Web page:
The proposal has attracted some attention not only for its unconventionality but also for its irony. Of all people to propose greater surveillance and to fend off public concerns over personal privacy, it is highly ironic that Anthony Weiner should be that man. Not to mention Mr. Weiner’s experience with cameras and ‘photography.’
Weiner proposed other interesting laws in a pamphlet entitled, “Keys to the City,” and a subsequent pamphlet, “Even More Keys to the City.” Weiner suggested removing the income tax from those receiving an income of less than $40,000 a year. He also recommends freeing up 100,000 more parking spaces by decreasing the non parking space around fire hydrants from 15 feet to ten.
Sources: New York Magazine,
In one of the more memorable rants in recent political history, a top aide to sexting-scandal-plagued New York mayoral candidate, Anthony Weiner, unleashed a potty-mouthed tirade against a former intern who had published a tell-all article about Weiner’s dysfunctional campaign.
Speaking to the blog "Talking Points Memo," in a conversation she now claims was intended to be off-the-record, Weiner’s Communcations Director Barbara Morgan described ex-campaign intern Olivia Nuzzi as a “slutbag,” and a “twat,” also employing an even-less-polite term for the female anatomy in her characterization of her erstwhile underling. Morgan also asserted that Nuzzi “sucked” at her job. Morgan said she had attempted to fire Nuzzi but was persuaded to give the intern a “second chance” when Nuzzi “begged” her.
Weiner resigned his congressional seat after admitting in 2011 that he sent sexually explicit pictures of himself to women he met online. His mayoral campaign took a major hit when it was revealed recently that he continued to send digital photographs of his penis to young women online even after his resignation when he told the public he had stopped.
The source of Morgan’s ire was a New York Daily News article under Nuzzi’s byline in which Nuzzi claimed that Weiner would refer to female interns incorrectly as “Monica” while paying staffers considerabley less than the salaries they had been promised. The article was accompanied by a photograph of the blonde, pouty-lipped Nuzzi, which prompted Morgan to sneer, “Nice f---ing glamor shot ... see if you ever get a job in this town again.”
On Tuesday evening, Morgan issued a statement apologizing for her “inappropriate language” and saying that she had telephoned Nuzzi to apologize. Morgan also said in the statement that she had believed her conversation with Talking Points Memo, whose reporter called Morgan to ask about an unrelated subject, was off the record.
Even as his campaign falls apart around him, New York City mayoral candidate Anthony Weiner continues to evade questions about whether he is still sexting women. During an interview with the New York Daily News on Monday night, Weiner was asked a direct question about whether he was still sending dirty messages to women online.
This is the exact Q&A, according to The Daily Caller:
Q: There is no one you are sexting now?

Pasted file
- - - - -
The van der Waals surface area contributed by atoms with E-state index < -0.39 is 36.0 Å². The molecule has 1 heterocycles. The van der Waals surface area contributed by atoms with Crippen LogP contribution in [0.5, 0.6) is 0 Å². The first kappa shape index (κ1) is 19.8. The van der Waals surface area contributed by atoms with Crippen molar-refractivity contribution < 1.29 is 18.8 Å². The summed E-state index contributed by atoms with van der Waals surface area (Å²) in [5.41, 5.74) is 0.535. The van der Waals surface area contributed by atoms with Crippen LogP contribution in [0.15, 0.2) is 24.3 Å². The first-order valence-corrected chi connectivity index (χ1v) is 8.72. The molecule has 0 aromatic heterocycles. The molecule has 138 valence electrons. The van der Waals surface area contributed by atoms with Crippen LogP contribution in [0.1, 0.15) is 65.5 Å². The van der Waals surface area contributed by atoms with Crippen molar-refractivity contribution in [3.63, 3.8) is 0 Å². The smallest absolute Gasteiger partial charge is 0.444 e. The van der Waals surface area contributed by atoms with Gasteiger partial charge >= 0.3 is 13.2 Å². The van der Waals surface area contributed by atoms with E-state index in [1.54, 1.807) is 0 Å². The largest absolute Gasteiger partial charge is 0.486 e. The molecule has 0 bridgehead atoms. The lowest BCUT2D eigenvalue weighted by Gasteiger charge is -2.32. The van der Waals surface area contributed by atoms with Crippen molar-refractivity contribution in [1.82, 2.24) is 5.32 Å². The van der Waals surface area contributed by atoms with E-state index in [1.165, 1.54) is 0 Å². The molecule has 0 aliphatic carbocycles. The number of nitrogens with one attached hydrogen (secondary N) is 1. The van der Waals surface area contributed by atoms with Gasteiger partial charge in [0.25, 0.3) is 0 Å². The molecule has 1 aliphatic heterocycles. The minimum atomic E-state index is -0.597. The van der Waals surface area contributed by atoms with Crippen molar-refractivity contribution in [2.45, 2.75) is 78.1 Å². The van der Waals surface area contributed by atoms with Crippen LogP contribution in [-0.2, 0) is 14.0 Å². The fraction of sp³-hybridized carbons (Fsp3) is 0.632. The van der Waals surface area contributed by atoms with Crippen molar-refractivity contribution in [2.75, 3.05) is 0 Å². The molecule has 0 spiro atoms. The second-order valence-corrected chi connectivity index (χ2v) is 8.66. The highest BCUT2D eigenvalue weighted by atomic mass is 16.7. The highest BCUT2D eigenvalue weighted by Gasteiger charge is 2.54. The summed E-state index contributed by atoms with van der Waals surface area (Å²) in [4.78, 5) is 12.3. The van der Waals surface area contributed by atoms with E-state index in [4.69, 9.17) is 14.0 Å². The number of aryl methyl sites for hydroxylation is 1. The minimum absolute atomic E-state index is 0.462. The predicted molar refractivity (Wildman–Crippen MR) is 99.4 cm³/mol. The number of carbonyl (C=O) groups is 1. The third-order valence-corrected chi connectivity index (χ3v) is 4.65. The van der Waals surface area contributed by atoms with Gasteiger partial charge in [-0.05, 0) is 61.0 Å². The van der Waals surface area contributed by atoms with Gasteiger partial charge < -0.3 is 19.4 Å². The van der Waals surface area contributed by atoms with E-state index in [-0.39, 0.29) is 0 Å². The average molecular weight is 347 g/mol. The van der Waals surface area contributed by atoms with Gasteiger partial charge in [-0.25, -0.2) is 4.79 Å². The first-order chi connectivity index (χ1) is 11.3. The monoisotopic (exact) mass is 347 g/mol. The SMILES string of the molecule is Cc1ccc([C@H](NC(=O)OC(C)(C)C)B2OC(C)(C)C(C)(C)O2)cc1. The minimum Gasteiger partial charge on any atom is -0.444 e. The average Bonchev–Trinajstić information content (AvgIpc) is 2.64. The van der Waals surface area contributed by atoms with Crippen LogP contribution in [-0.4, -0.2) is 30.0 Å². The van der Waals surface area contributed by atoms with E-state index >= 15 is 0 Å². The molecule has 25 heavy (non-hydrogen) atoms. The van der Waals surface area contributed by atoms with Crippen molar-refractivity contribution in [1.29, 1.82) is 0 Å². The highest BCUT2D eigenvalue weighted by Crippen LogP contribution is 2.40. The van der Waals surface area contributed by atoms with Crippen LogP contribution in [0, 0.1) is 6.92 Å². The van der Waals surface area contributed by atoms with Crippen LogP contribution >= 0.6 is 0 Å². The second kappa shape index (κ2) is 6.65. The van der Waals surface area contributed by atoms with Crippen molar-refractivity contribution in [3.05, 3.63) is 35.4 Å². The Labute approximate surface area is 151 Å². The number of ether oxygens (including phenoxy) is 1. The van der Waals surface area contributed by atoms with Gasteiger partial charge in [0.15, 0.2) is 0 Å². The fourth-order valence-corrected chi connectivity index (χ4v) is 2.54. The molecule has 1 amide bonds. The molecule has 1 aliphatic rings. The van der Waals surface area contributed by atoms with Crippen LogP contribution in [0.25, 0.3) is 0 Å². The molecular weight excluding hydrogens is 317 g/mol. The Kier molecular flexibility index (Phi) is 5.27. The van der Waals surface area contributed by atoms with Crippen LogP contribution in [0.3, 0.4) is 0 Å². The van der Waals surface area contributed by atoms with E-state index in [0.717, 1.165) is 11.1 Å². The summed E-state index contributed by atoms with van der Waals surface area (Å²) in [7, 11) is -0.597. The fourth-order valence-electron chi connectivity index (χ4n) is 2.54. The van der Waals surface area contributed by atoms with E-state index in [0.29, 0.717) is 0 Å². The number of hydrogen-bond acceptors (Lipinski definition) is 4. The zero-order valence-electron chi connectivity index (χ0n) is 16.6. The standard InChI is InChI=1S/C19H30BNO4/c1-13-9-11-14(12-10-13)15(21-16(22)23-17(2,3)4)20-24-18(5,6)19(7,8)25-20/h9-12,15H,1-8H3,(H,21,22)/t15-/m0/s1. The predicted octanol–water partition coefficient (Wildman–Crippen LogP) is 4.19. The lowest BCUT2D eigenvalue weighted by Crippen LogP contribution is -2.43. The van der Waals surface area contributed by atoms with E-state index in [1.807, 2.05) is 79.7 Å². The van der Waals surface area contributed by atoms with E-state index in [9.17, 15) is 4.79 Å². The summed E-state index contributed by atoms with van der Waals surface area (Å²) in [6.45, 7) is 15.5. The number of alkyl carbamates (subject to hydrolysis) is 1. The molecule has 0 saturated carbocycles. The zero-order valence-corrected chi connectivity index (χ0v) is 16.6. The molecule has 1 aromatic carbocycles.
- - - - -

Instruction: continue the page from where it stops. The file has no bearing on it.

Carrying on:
A: You can quibble about beginnings, middles and ends but what we’re talking about is over a year ago.
Weiner, 48, added there still could be more dirt to come out.
“I have no idea," Weiner said. "These are people who I thought were friends, people I trusted when I communicated with them. But who knows what they might do now. But none of it is new. It’s all old stuff.”
Despite a surprising early lead, Weiner has fallen sharply in the polls since new revelations about his sexting habits became public. He has said that he will stay in the race despite calls from other Democratic candidates to drop out.
The former congressman also addressed allegations that he had hired a private investigator to look into various parts of his situation.
“After I’d left Congress, after I had admitted I had sent the texts, we needed to hire lawyers," he said. "We needed to hire other professionals to gather up information. Remember, the House speaker had initiated an Ethics Committee investigation. We needed to secure all our hard drives and everything else.”
Weiner said his lawyers were responsible for hiring the private investigator.
Out on the campaign trail, New York City mayoral candidate Anthony Weiner traveled to Staten Island Friday to meet with victims of Hurricane Sandy.
The mayoral hopeful is eager to place something else in the spotlight after new allegations of sexting emerged last week, but retired school teacher Peg Brunda was not having it.
Weiner toured the destroyed, beachfront home of Joseph Cardinale. Neighbors also shared their harrowing Sandy stories.
“One of the reasons why we’re here today is that I knew that now, you’re gonna come with me. And you should see this,” Weiner told a hoard of reporters who followed him around. “There is this notion because the cameras had left, because some of the headlines changed, that the problem was solved. But for many, many people, they are still dealing with the challenge.”
When asked if homeowner Cardinale would vote for Weiner, he said he did not know who he would support for mayor.
Brunda did not warm up to Weiner either. She was a school teacher for 21 years and an assistant principal for nine.
“I don’t quite understand how you would feel you’d have the moral authority, as the head administrator in this city, to oversee employees, when your standard of conduct is so much lower than the standard of conduct that is expected of us,” Brunda said.
Weiner asked if she would vote for him and she refused.
“I want to let your neighbors make their decisions for themselves,” Weiner said.
Staten Islander Fran Lagana said she could not vote for Weiner either.
“Any political entity, we should be able to look up to them,” Lagana told the NY Daily News.